Thursday, June 5, 2008

Floating Ferns

Azolla species
There’s nothing like a bit of rain to cheer us up, is there?
A plant which is pure delight after rain is the little floating fern, Azolla filiculoides. Each frond carries a drop on its waterproof back, as if it’s holding it up for us to examine, saying, as a cat does with a mouse, “see, look what a precious thing I have caught!”
As children, my brothers, cousins, and I were fascinated by the expression “cats always land on their feet”. Being scientifically inclined, we tested the aphorism with the help of my cousins’ very patient ginger mog, and established its truth to our satisfaction. Old Pickles allowed us to drop him, upside down, three times before deciding that his interests lay elsewhere. Being kindly and considerate children, we had been careful to drop him from a good height to give him time to turn over. We performed the experiment by standing on a bed and dangling him by his legs over the floor, before letting go.
A similar trick can be done for the edification of children, and without incurring disapproval from those who think that dropping cats, from whatever height, is not the way to treat the family pets. Azolla ferns have water repellent backs. If you push them, upside down, under the water, they always float to the surface, triumphantly right-side up and dry.
Each plant consists of a single frond not much more than a centimetre long, with roots on the underside. In the shade they are green, but sunshine brings out the pink in them. They are annuals. No individual plant lives for longer than a season. They reproduce by division - an unusual method among plants.
Our two locals are members of widespread species, native to Australia and elsewhere.
Pacific Azolla, Azolla filiculoides (above) grows best in winter.
“Filiculoides” means “like little threads”, and each plant of this species has a generous bunch of threadlike roots which you can see below the water in the top picture. (Click on it for a close-up look. Note that each root is a SINGLE thread, like a strand of sewing thread - no little fluffy side branches.) It is the less vigorous of the two local Azolla species, and is a delight in a garden pond, ornamenting the water’s surface with pretty dapples of coral pink and green.

Ferny Azolla Azolla pinnata (below, both pictures) has a reputation for being “the weedy one”. Gardeners who are delighted by its delicate-looking and well-mannered cousin may shudder at the thought of growing this vigorous, summer-growing plant.
You can identify it by the different roots (its hanging threads have fine side-threads) - but you usually know if this is the one you have, just because it grows so fast. If you have a smothering blanked of fern, this is your species. It's the one that forms a brick-red sheet in the summer sunshine.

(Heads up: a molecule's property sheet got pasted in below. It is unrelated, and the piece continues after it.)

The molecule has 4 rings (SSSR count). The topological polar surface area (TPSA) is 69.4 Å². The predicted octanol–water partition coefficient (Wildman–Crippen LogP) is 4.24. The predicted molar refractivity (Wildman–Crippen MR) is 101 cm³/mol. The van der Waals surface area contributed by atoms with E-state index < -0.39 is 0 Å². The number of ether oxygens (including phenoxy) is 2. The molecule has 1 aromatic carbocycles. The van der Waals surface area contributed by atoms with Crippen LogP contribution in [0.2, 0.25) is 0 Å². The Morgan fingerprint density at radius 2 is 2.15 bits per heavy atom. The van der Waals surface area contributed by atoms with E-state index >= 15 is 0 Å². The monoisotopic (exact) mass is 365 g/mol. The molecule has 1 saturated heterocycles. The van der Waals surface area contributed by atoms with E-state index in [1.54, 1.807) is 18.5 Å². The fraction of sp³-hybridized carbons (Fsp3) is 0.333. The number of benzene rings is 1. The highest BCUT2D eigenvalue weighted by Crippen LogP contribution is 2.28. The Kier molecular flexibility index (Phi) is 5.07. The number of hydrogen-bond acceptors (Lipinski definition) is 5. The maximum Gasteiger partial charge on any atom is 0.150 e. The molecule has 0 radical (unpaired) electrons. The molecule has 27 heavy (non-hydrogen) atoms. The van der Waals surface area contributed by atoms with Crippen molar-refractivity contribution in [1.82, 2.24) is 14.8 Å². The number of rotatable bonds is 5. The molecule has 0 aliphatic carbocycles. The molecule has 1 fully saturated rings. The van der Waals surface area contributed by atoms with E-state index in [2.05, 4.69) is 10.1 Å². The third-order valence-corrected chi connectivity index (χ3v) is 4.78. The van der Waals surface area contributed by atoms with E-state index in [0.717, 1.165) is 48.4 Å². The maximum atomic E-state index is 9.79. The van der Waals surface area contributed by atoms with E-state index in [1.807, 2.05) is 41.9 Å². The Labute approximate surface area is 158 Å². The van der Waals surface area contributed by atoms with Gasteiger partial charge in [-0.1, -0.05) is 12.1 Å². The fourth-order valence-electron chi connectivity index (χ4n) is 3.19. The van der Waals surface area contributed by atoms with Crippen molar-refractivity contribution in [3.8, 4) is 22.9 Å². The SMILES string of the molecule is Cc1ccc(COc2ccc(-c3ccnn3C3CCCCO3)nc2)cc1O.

On a sheet of natural water, this fern is not a problem. It provides habitat for a multitude of little creatures, which become food for fish and birds. It reduces water temperature and evaporation, so our wetlands last longer into the dry season. It does no harm to stock which drink the water.
It can be a weed, though. 
It is often seen reproducing at a crazy speed in summer, doubling its biomass every two days and making a brick-red sheet which can cover dams, impede water flow and navigation, clog pumps, and starve other plants of light and oxygen.
The cause of out-of-hand growth is usually a high nitrogen level in the water - a common modern problem of agricultural techniques which don't necessarily get the mix of chemical fertilisers just right, or animal husbandry techniques where animal wastes make their way into the environment.

Added to this, Ferny azollas don’t just guzzle the nitrogen that’s available to them in the water. They  have the ability to fix more of it, from the atmosphere - part of the secret of their rapid growth-rate. They do need help from a friend to achieve it. A nitrogen-fixing bacterium of the blue-green alga type (Anabaena azollae) lives in little cavities on the backs of their leaves.
The side effect is that those little plants convert themselves into what can be used as a rich, high-nitrogen fertiliser - and they do it for free.

Rice farmers in Vietnam add chemical fertiliser to their flooded paddy fields, when the little rice plants are newly planted out. This produces such a thick bloom of Azolla pinnata that it smothers weeds, and is said to prevent mosquitos from breeding. When the fields are dried out, the fern dies, making a rich mulch which releases its nitrogen to the crop as it decays.
We could adapt the technique, scooping plants off dams and ponds to add to the compost heap or use as mulch. Killing the plants is not a problem. As soon as they dry out, they’re dead.
Meanwhile, Azolla’s ability to draw such a lot of nitrogen out of the water, doubling its leaf area every week, has another useful function. It has proven to be a valuable tool in control of the blue-green algae which have become such a problem in our inland waters.
 Azollas can clean up infected dams and waterways, starving the algae by their aggressive removal of nitrogen. The task needs to be completed, of course, by removing the ferns from the water. Leaving them to die in situ only lets the nitrogen be released back into the water. Harvesting is a relatively easy chore because of these little ferns' surface-floating habit. There's no need to remove it completely. The bits left will keep doing their job until a slow-down indicates that there's just not so much excess nitrogen in the water any more.
This practice can also help clear up nasty-looking (and perhaps nasty-smelling) water in garden ponds.
Azolla is also used as a nutritious fodder for cattle, pigs, ducks and chickens.

Both Azolla species are very tolerant of pH variations, thriving in water from 5.5 to 7.5.

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